While the occupiers may have completely failed to win over the hearts and minds of the nation with their crisp, well defined message of political and governmental reform, the whole exercise may not have been for naught. While the trash and urine covered encampments have not proved to be fertile ground for much in the way of policy reform, that’s not to say that nothing can grow there. Ah… love blooms even in the rockiest of soil. We take you now to Occupy D.C.
As the Occupy movement enters its fourth month locally, it has spawned two full-service camps, more than 100 arrests and an ongoing constitutional debate over the right to free speech on federal land. But a combustible combination of youthful energy, enthusiasm for shared ideals and tight living quarters has given rise to something else: Romance. Lots and lots of romance.
More than a dozen couples have emerged after three months of outdoor living, including one pair who got engaged over the holidays. As with Occupy encampments on Wall Street and across the country, there have been many more casual hook-ups, bruised hearts and unofficial entanglements.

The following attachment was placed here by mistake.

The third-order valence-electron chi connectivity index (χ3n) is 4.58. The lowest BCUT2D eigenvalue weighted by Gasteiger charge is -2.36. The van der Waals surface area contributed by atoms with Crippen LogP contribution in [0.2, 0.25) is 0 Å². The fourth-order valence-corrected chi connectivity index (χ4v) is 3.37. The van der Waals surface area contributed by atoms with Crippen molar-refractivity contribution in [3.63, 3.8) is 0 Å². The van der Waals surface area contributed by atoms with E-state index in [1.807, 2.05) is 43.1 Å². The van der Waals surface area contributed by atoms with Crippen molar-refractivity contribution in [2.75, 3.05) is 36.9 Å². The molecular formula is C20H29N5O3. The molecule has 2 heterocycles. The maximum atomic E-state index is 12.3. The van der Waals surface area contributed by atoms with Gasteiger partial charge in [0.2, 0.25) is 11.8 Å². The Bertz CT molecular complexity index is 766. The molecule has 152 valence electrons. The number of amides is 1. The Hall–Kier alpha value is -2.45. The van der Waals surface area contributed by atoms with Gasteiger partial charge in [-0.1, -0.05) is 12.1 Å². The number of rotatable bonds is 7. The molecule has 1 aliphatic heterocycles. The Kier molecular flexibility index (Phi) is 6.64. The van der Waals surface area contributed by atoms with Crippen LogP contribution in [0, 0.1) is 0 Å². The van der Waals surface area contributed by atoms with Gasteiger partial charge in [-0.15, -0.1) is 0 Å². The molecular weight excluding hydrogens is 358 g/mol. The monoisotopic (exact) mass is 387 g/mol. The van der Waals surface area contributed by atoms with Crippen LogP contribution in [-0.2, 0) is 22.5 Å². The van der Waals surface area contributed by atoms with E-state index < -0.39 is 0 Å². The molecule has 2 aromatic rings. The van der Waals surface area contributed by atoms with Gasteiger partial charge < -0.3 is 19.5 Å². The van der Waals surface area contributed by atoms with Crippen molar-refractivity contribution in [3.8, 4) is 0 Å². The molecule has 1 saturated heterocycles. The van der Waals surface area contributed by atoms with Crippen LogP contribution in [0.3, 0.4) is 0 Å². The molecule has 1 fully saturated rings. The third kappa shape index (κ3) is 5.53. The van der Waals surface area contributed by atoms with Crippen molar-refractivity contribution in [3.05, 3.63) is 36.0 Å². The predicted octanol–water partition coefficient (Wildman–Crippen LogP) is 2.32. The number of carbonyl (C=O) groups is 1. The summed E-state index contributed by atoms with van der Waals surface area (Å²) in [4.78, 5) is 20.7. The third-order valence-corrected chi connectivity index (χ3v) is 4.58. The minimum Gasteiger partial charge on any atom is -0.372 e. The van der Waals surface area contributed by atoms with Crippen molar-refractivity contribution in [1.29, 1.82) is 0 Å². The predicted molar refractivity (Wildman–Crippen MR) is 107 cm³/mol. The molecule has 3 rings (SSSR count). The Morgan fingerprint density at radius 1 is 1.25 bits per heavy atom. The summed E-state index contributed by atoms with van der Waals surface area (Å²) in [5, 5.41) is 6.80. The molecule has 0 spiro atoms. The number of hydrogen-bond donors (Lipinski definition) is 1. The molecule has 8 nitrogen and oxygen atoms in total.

The story focuses initially on one “camp medic” (medical degree not specified) and his unnamed, blond girlfriend who, the article declares, displays “a long stretch of taut midriff underneath what could only loosely be described as a sweater.” They met, it seems, while he was performing his usual camp medic duties, which apparently focus on “routinely handing out condoms” as well as “pregnancy tests — at least one of which has come back positive.”
But the following direct quote may sum up the success of the occupy movement in one fell swoop.
“You can’t spell ‘revolution’ without ‘love,’ ” said Michael Patterson, a 21-year-old protester who had a brief romantic involvement with another Occupier in the fall.
The rat population around the two Occupy D.C. camps at McPherson Square and Freedom Plaza has “exploded”since protesters began their vigil in October, according to Mohammad N. Akhter, the director of the District’s Department of Health.
Akhter said in an interview Monday that city health inspectors have seen rats running openly through both camps and spotted numerous new burrows and nests underneath hay-stuffed pallets occupiers are using for beds. Both campsites had working kitchens for weeks until last week, but protesters at McPherson Square voluntarily closed down theirs after health inspectors pointed out unsanitary conditions during an informal monitoring visit.
Coming up next… rat marriages!